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In 'Chairman Jones,' A Look At Leadership Amid Struggle For Integration

A video still of James Henry Jones, the focus of the documentary "Chairman Jones: An Improbable Leader."
Anna Jones
A video still of James Henry Jones, the focus of the documentary "Chairman Jones: An Improbable Leader."

James Henry Jones, a self-educated farmer in northeastern North Carolina, emerged as a trailblazer in the effort to integrate schools and address inequality in education in the late 1960s. Along the way, Jones became the state's first black school board chairman. The story of his impact on the civil rights movement is told in the 2015 documentary film, "Chairman Jones: An Improbable Leader."

The film's creator and director, Anna Jones, is the daughter of James Henry Jones who died in 1984. She joined All Things Considered host Mark Rumsey to discuss the impact her father had on education and the film.

Mark Rumsey: How did events in Northampton County, North Carolina, fit into the larger picture of what was happening in other regions and school districts during this era in terms of desegregation efforts?

Anna Jones: Well this is not a replay of Birmingham or Little Rock or even Charlotte for that matter. This is a unique Northampton County story. This is the rural perspective on the civil rights movement in terms of education. Northampton County refused to file a Brown vs. Board (suit) to integrate the schools. It took them 15 years before they made any movement toward integration. And Northampton is a county that's predominantly black county. It has been that way since the 18th century when the plantation system was introduced there. So it was a different kind of integration issue for them. How do you integrate the schools' system when you have the predominant percentage of blacks in that county?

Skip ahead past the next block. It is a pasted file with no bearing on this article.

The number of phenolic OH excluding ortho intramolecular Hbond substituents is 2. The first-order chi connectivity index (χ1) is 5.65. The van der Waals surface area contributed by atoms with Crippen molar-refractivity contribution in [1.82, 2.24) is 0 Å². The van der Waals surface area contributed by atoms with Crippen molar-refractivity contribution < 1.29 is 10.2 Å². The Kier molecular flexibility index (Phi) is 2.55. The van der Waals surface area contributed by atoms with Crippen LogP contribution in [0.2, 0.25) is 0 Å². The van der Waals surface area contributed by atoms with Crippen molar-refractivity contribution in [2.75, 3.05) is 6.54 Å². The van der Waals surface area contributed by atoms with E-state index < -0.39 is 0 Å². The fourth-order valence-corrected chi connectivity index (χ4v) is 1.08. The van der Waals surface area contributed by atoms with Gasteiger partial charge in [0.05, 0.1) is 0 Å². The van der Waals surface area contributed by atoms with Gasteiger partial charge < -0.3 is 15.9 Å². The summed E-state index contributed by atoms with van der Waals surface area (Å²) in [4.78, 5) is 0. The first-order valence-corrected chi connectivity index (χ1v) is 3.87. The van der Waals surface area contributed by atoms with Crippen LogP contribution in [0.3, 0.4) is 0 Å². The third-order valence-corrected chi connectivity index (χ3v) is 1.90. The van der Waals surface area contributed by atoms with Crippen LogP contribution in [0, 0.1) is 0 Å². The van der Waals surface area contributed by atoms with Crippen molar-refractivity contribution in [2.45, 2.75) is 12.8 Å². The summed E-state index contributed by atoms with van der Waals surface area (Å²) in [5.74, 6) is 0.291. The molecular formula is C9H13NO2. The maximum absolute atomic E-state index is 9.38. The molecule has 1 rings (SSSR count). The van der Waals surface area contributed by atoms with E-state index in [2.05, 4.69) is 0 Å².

Mark Rumsey: Your father James Henry Jones did become the first black school board chairman in the state of North Carolina. When did that happen and what was the significance of that? How did it impact things?

Anna Jones: OK, that happened in 1980. So once he became chairman of the board and then he brought in their first black school board — I'm sorry — their first black school superintendent. And together they were able to pull blacks and whites together, dismantle all the vestiges of segregation ... work together in a coalition of blacks and whites to get the schools accredited, and move forward so that everybody could have an opportunity for quality education in Northampton County. It took some doing and it took some time, but under my father's leadership, this is what happened. He was the leader of this coalition of people, blacks and whites, who worked together to get all of those schools funded and accredited.

Mark Rumsey: Well Ms. Jones, the film "Chairman Jones: An Improbable Leader" has garnered audiences and acclaim at festivals and events far and wide from North Carolina to Europe. I'm wondering what impact has the film had on the conversation about school integration and equality in this country in recent years?

Anna Jones: Some of the conversations that take place following these screenings have to do with what is going on in society today about school integration and resegregation and those kinds of things. But we're also talking about leadership. We talk about the character of the man, the leadership, and what we need today to help us with the issues that we're dealing with and how to go about developing that kind of leadership.

Mark Rumsey: Anna Jones is the daughter of James Henry Jones and she's also director of the documentary film, "Chairman Jones: An Improbable Leader." And Ms. Jones, thanks very much for your conversation with us.

Anna Jones: Thank you very much. It's a pleasure.